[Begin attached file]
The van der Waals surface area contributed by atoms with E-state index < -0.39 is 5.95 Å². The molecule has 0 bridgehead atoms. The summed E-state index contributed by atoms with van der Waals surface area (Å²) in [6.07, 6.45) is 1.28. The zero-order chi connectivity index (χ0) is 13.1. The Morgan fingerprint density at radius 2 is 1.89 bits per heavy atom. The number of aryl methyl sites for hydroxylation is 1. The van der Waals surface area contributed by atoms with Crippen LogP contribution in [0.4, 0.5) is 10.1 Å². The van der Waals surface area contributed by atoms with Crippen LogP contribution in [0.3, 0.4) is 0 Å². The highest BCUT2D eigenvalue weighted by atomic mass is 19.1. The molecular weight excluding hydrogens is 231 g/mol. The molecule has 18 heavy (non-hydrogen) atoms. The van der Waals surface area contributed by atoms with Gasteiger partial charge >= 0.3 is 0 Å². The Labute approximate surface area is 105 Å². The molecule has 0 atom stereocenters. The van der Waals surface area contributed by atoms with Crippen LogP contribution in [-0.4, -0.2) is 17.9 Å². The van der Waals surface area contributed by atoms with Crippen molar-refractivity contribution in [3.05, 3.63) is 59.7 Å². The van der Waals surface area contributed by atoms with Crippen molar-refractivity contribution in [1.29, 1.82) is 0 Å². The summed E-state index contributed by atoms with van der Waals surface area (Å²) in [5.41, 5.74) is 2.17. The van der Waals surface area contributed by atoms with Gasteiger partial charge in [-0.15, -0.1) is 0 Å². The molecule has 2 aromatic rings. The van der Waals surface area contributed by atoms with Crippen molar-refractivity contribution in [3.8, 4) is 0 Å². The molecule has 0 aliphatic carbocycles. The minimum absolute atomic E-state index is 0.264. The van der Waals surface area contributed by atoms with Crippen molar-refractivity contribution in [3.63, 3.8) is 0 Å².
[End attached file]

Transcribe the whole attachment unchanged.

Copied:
The van der Waals surface area contributed by atoms with E-state index < -0.39 is 5.95 Å². The molecule has 0 bridgehead atoms. The summed E-state index contributed by atoms with van der Waals surface area (Å²) in [6.07, 6.45) is 1.28. The zero-order chi connectivity index (χ0) is 13.1. The Morgan fingerprint density at radius 2 is 1.89 bits per heavy atom. The number of aryl methyl sites for hydroxylation is 1. The van der Waals surface area contributed by atoms with Crippen LogP contribution in [0.4, 0.5) is 10.1 Å². The van der Waals surface area contributed by atoms with Crippen LogP contribution in [0.3, 0.4) is 0 Å². The highest BCUT2D eigenvalue weighted by atomic mass is 19.1. The molecular weight excluding hydrogens is 231 g/mol. The molecule has 18 heavy (non-hydrogen) atoms. The van der Waals surface area contributed by atoms with Gasteiger partial charge >= 0.3 is 0 Å². The Labute approximate surface area is 105 Å². The molecule has 0 atom stereocenters. The van der Waals surface area contributed by atoms with Crippen LogP contribution in [-0.4, -0.2) is 17.9 Å². The van der Waals surface area contributed by atoms with Crippen molar-refractivity contribution in [3.05, 3.63) is 59.7 Å². The van der Waals surface area contributed by atoms with Crippen molar-refractivity contribution in [1.29, 1.82) is 0 Å². The summed E-state index contributed by atoms with van der Waals surface area (Å²) in [5.41, 5.74) is 2.17. The van der Waals surface area contributed by atoms with Gasteiger partial charge in [-0.15, -0.1) is 0 Å². The molecule has 2 aromatic rings. The van der Waals surface area contributed by atoms with Crippen molar-refractivity contribution in [3.8, 4) is 0 Å². The molecule has 0 aliphatic carbocycles. The minimum absolute atomic E-state index is 0.264. The van der Waals surface area contributed by atoms with Crippen molar-refractivity contribution in [3.63, 3.8) is 0 Å².